Sunday, May 5, 2013

"The View from Penthouse B," by Elinor Lipman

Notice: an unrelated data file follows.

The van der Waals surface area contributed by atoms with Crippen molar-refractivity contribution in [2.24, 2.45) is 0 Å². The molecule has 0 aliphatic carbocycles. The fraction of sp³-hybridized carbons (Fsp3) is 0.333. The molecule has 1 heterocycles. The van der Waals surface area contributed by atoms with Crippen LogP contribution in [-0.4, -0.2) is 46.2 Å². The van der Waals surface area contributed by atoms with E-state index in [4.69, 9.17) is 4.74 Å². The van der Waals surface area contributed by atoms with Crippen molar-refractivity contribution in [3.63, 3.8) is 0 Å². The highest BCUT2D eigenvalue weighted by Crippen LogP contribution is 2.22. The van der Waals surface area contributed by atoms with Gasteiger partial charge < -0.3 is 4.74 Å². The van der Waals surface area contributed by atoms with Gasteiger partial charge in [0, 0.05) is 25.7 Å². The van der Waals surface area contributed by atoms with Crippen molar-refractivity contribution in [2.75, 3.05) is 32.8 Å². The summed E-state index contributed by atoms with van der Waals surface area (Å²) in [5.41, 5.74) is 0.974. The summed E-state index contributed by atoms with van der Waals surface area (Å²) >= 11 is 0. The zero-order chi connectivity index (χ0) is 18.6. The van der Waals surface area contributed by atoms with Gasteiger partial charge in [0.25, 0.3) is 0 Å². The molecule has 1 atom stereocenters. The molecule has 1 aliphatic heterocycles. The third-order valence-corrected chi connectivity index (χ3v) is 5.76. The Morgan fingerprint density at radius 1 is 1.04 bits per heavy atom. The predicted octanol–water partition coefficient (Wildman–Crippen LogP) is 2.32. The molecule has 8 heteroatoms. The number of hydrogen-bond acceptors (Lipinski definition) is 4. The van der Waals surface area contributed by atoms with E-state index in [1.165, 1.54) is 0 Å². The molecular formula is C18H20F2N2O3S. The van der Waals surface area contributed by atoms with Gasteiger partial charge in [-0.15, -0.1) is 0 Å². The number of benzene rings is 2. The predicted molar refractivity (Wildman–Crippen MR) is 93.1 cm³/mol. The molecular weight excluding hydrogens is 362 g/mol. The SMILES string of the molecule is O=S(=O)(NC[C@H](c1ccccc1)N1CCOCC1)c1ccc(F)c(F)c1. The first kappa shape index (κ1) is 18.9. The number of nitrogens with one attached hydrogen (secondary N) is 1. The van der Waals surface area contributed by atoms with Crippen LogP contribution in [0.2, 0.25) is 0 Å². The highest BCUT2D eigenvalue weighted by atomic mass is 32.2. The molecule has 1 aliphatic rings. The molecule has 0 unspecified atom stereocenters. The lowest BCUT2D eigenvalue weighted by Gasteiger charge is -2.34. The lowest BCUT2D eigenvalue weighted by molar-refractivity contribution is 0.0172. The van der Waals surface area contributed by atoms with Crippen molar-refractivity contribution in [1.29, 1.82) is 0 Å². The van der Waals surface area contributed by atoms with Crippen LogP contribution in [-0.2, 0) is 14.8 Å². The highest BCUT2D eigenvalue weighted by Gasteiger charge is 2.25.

Elinor Lipman has had a good year this year. In addition to her new collection of essays, "I Can't Complain," which I posted about last time, she has just published another 2013 title, the novel "The View from Penthouse B" (Houghton Mifflin Harcourt). Written with her usual wry humor, this novel tells of recent middle-aged widow Gwen-Laura Schmidt's moving in with her recently divorced older sister, Margo, in her beautiful penthouse apartment. Margo's husband Charles is in prison; he is a doctor who was found to be practicing medical fraud of an unusual sort. In addition, Margo lost all her divorce settlement to Bernie Madoff's Ponzi scheme. So the sisters live in a beautiful Manhattan apartment but have little money. They take in a renter, young gay aspiring pastry chef Anthony, who becomes a kind of surrogate son and friend. The three of them create their own version of family, and are very involved with each other's lives. Other characters include Gwen and Margo's sister Betsy, Gwen's support group, Charles' recently discovered 19 year old son, Chaz; Anthony's sister Olivia; and a few others. A major plot line is whether and when Gwen will be ready to date again; her adventures into the dating world are humorously described. Another plot line is, upon his release from prison, Charles's courtship of his ex-wife Margo. There are several topical themes, including the Madoff issue, and the vicissitudes of middle-aged dating, especially meeting potential dates online. But finally the main topic is how we all need people who care about us, who have our backs, and how these people may be family members, romantic and/or marital partners, roommates, and/or friends; we all -- if we are lucky -- make our own versions of family, our own support systems. Lipman is perhaps not among the very top literary writers of this generation, but she reliably produces well written, engaging, entertaining, funny and touching books, novels that embody her deep sense of humanity couched in a humorous mode. Her books are generous gifts to her readers.

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